|Hey, ladies, don't you wish this bad boy were yours?|
All I had to do was act four inches shorter than I am.
The Pentagon sensed this vibe and gave enormous cooperation to the filmmakers. Bruckheimer and Simpson were aided by the military’s belief that they had made a big mistake in giving “An Officer and a Gentleman” the cold shoulder. The Navy swagged the movie with two aircraft carriers, Miramar Naval Air Station, a bevy of F-14s, and the technical advisers that came with them. Although it was claimed that the script was not meant to stimulate recruiting, it did have this effect which means the military support was well-rewarded. The cooperation extended to chilling out on the usual over-protectiveness of Navy morals. The script was allowed to show fighter pilots partying and behaving like frat boys. In other words, the movie depicts the pilots like all the other twentysomething males in Eighties movies. Unfortunately, the unintended consequence is that a Pentagon investigation would later partially blame the Tailhook scandal on “Top Gun”! The one script adjustment agreed to was making Charlie a civilian. In other words, the Pentagon insisted on ludicrous over simply ridiculous.
|If the Navy recruited bat women, there would|
have been a stampede
All this historical significance for a movie that is parody bait. (See “Hot Shots!”) It is another war movie aimed at fourteen year old boys and girlfriends of older guys. The boys get the rock sound track, the locker room hijinks, and the awesome dogfighting. The females get the fantasy of a non-hottie getting Tom Cruise and a bunch of good bad-boys swatting each other with towels. The script does not leave its demographic ponder-challenged. All of the scenarios are contrived and hammily foreshadowed. The narrative arc has existed for decades of war movies. Boy is rebel, boy meets girl, girl flirts with boy, boy gets girl, boy has personal crisis on the way to redemption, girl helps boy overcome adversity. (The PG-13 romance was apparently meant to not offend President Reagan.) Speaking of clichés, the movie is not as bad as many, but it does have: the main character loses his best friend and considers himself responsible, a pilot is obsessed with proving himself, a maverick learns to fit in, a pilot rides a motorcycle.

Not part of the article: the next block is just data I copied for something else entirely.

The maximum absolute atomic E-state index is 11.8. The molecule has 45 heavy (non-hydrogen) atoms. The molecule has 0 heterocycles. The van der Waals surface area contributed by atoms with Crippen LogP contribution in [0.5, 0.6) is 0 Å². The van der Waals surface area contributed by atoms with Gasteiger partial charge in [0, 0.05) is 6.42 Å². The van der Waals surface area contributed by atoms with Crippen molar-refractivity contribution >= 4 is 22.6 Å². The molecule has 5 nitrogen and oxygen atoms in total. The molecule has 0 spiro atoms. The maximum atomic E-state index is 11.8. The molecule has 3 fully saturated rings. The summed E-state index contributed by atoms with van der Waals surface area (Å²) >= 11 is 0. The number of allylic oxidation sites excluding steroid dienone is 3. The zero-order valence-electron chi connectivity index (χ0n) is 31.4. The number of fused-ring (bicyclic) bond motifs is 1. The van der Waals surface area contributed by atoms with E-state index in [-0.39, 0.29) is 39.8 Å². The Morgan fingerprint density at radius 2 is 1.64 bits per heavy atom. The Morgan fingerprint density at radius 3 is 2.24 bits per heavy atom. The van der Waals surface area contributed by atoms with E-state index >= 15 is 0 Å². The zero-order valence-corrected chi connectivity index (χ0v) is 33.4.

|Wanted: actor who looks good in a shirtless volleyball|
game and will work cheap. No talent required.
The only strength of the movie is the aerial scenes. There are some cool dogfights and none of that off-putting CGI. In fact, the Tomcats do the best acting in the movie. The three main characters are ridiculous and the actors don’t help distract from this. How much respect do you have for your audience if you make Charlie an astro-physicist who teaches MiG fighter tactics at Fightertown? There is no chemistry between Cruise and McGillis. McGillis was a head-scratching choice for the role. She is not hot enough to overcome the underwritten role. Cruise and Kilmer deserve kudos for having the chutzpah to nosh their ludicrous roles with the laughable dialogue that reaches a crescendo with the closing: “You can be my wingman anytime.” “Bull shit, you can be mine.”
|As in every romantic comedy, there must be |
conflict before the kiss
Quantity of box office receipts is not a good way to determine the quality of a movie. “Top Gun” was the highest grossing film of the year. Not to mention the sales of the sound track. It was critically acclaimed - by the public. But I would counsel against using winning the People’s Choice Award for Favorite Motion Picture to determine how good a movie is. The cruel fact is that from a war movie perspective, this movie stinks. It is somewhat entertaining if you can laugh instead of weep over the plot and acting. Good drinking game – drink every time Cruise gives his patented shit-eating grin. You’ll soon be drunk and then the rest of the movie will be more enjoyable.
|Drink, again. By the way, this kind of student never|
sits in the front row.
GRADE = D
If every airman’s nickname tells you about them, why is Bradshaw called “Goose”?
Why did Maverick get Goose’s dog tags instead of his wife and why would Maverick honor him by throwing them in the ocean?
Why doesn’t recklessly causing the death of a Top Gun candidate get you washed out of the school? Especially after you had already been reprimanded.
THE HONEST TRAILER